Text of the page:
To effectively deal with debt collectors, it pays to learn what they can and can't do. Although most bill collectors are careful to follow the law when contacting you, some aren't. If a bill collector goes too far, you can take action.
The federal Fair Debt Collection Practices Act (FDCPA) (15 U.S.C. § 1692 and following) prohibits debt collectors from engaging in abusive behavior. Under the FDCPA, the term "debt collector" includes someone who regularly collects debts for others or whose main business is collecting debts. So, the FDCPA applies to debt collectors and sometimes debt buyers, but usually not to creditors collecting debts they originated. The law does apply to a creditor that collects its own debts under a different name.
What Debt Collectors Can't Do Under the Federal FDCPA
The federal FDCPA prohibits debt collectors and collection agencies from doing any of the following.
Claiming that you'll be imprisoned or your property will be seized.
Sending you a paper that resembles a legal document.
Adding unauthorized interest, fees, or charges.
Contacting third parties, other than your attorney, a credit reporting bureau, or the original creditor, except for the limited purpose of finding information about your whereabouts. Unless you have asked collectors in writing to stop contacting you, they can also contact your spouse, your parents (if you are a minor), and your codebtors.
What to Do If Debt Collectors Break the Law
Here's what you can do if debt collectors engage in illegal activity:
1. Tell Them to Stop
Under the FDCPA, you have the right to tell a collection agency employee to stop contacting you. Simply send a letter stating that you want the collection agency to cease all communications with you. All agency employees are then prohibited from contacting you, except to tell you that collection efforts have ended or that the collection agency or original creditor intends to sue you or take advantage of some other legal remedy.
2. Document Illegal Behavior
If a debt collector breaks the law, document the violation as soon as it happens. Start a log and write down what happened, when it happened, and who witnessed it. Then, try to have another person present (or on the phone) during all future communications with the collector.
In some states, you can record phone conversations without the debt collector's knowledge. In others, this tactic is illegal. Check with your state consumer protection agency or a lawyer to find out what's permitted where you live.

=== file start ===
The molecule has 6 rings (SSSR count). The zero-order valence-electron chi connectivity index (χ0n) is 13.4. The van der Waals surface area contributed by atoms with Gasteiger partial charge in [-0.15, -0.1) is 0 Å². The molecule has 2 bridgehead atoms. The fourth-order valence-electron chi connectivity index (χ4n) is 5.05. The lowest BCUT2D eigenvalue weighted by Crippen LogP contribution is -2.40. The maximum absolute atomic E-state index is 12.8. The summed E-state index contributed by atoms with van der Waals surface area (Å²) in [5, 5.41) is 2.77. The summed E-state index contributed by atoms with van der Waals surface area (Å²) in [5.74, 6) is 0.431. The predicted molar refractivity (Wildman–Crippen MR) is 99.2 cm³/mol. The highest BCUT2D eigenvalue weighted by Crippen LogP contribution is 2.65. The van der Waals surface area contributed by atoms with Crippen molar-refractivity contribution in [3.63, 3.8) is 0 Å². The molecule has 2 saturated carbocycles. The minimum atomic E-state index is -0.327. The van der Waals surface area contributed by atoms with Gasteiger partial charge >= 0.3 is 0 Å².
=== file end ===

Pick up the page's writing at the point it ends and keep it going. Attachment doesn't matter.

3. File a Complaint
You can file a complaint with the Consumer Financial Protection Bureau (CFPB) if you have an issue with a debt collector. After you submit a complaint, the CFPB will work to get you a response, typically within 15 days. You can also file a complaint with Federal Trade Commission (FTC), the federal agency that oversees collection agencies.
In your complaint:
include the collection agency's name and address, the name of the collector, the dates and times of the conversations, and the names of any witnesses, and
attach copies of all offending materials you received and a copy of any recording you made (again, make sure it's legal to record the call).
You may also send a copy of your complaint to the state agency that regulates collection agencies for the state where the agency is located. To find the agency, call information in that state's capital city or check the state's website.
In addition, send a copy of the FTC complaint to the original creditor and the collection agency. The original creditor might be concerned about its own liability and offer to cancel the debt.
Once your complaint is filed, don't expect immediate results. The FTC might take steps to sanction the agency if it has other complaints on record. The state agency might move more quickly to sue the collection agency or shut it down for egregious violations. Your best hope is that the creditor will offer to cancel the debt.
4. Sue the Debt Collector
If you've been subject to repeated abusive behavior and can document it, consider suing the collection agency. But if the illegal behavior was merely annoying, don't bother. For example, if the collector called three times in one day but never again, you probably don't have a case.
To sue the debt collector, you can represent yourself in small claims court or hire a lawyer and go to regular court. (The other side may have to pay your attorneys' fees and court costs if you win.) If you win in court, you're entitled to recover:
the amount of any actual financial losses you suffered—for example, your therapy fees, if you suffered extreme anxiety as a result of the collector's actions, or the amount you paid to switch to an unlisted number to avoid harassment, and
an additional amount (unrelated to actual losses) up to $1,000 for any violation of the FDCPA.
Talk to an Attorney
If you think a debt collector has violated the FDCPA when trying to collect a debt from you, consider talking to a debt relief attorney to get advice about your options and learn about the merits of a potential lawsuit.
And if you have a lot of debts, you might want to consider filing for bankruptcy. In that situation, you'll want to talk to a bankruptcy lawyer.